When I was young, a million years ago, I was fortunate to have an employer who thought it would be a good idea to ask all the women who were by and large in administrative roles whether they’d like to go on a 6 week Women’s Development Programme. A brave move back then. Time off work to have a think about where you are, where you’d like to be and how to get there. And not just the work stuff, this was about the whole person – as if you actually had another life outside work.
That was 20 years ago and after I’d done the course myself I then became a trainer and saw first-hand how it changed women’s lives in a positive and holistic way. I’m not here to promote the name of the company (who are still going strong and now work internationally and with men as well as women) but I would like to share some of the mantras I have tried to live my life by during the intervening years and pass on some of the self-care techniques which have worked for me:
The ‘good luck’ theory
No one knows where the saying came from, some think Eleanor Roosevelt but it goes like this
‘there’s no such thing as luck; there’s only opportunity meeting preparation’. Dwell on that for a minute, think about whether it makes sense to you and then consider what it means. In essence, you can sit around waiting for things to happen – and they might – or you can prepare yourself (get some experience, some qualifications, make some contacts) then start looking for the opportunities. The best example I can give you is my own experience of doing lots of qualifications because basically I couldn’t decide what I really wanted to do so tried a range of courses. But when my brother sent me a job advert (the opportunity) and it was asking for all the things I had (the preparation) the rest, as they say is history.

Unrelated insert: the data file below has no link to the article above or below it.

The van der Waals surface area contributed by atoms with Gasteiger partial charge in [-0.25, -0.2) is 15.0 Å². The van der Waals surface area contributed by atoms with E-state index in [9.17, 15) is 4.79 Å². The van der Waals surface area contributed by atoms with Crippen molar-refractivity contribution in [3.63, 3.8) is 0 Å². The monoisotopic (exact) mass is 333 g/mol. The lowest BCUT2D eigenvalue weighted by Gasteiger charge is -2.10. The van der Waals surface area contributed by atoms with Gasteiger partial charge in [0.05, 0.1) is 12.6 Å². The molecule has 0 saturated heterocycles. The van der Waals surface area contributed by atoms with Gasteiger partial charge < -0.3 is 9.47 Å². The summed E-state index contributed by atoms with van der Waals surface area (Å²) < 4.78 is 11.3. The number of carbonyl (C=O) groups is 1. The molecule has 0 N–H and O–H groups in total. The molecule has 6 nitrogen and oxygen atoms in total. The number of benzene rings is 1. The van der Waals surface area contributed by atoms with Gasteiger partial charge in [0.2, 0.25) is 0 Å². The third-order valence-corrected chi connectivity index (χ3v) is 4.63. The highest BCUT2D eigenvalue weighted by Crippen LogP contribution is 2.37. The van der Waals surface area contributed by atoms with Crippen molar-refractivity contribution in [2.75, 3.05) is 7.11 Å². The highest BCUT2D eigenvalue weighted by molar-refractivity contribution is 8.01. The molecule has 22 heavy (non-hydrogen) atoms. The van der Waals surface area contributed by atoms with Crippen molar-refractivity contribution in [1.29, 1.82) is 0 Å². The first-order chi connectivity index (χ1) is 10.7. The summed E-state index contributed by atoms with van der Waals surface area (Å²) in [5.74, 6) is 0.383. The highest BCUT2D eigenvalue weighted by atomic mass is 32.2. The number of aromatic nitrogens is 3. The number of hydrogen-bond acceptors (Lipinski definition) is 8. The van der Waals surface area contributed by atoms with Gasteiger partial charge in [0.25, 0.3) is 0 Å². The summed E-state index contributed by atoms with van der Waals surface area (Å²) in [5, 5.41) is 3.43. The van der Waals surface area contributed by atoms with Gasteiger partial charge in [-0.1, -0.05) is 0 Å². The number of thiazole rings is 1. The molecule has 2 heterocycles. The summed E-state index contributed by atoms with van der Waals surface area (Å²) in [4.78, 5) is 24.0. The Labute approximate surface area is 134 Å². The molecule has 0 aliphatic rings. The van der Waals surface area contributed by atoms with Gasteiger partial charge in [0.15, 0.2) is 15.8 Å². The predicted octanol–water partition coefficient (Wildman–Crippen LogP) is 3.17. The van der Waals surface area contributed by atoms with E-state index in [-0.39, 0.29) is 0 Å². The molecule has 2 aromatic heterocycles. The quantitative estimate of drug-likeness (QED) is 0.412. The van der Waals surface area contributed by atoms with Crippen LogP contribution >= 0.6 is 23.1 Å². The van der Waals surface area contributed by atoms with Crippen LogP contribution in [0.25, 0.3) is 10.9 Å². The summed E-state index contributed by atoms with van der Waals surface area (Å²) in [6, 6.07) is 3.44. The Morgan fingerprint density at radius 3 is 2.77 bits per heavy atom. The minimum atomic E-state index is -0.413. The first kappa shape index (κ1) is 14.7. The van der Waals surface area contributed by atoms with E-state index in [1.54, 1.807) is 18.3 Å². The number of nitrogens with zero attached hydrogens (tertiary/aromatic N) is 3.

I love this mantra because it means you’re very much in control of your future which gives you more confidence to handle the set-backs as well as trying something new.
I have a close friend who tells me ‘there’s a special place in hell for women who don’t support other women’. I can’t put it any plainer than that really. Wrapped up in this theory is also the idea around making sure you’re surrounded by the ‘right’ people and I’ll cover that later. But for now, I think we can all recall women/men who take and never give, who ask for help but when you ask back they don’t respond, the ones who only contact you when they want something. They’re typically the ones with few close contacts but lots of ‘friends’, the ones who only share their good news stories but not the ones when they’re a bit down, in between jobs, having a bad day – I think you get the picture. The notion of sisterhood is to be supportive, encouraging, non-judgemental, be a critical friend, be loyal and trustworthy and share your ideas, thoughts, resources – unconditionally and unselfishly because at the heart of being a good sister is the absolute knowledge that it’s done from the heart, no pay-back expected.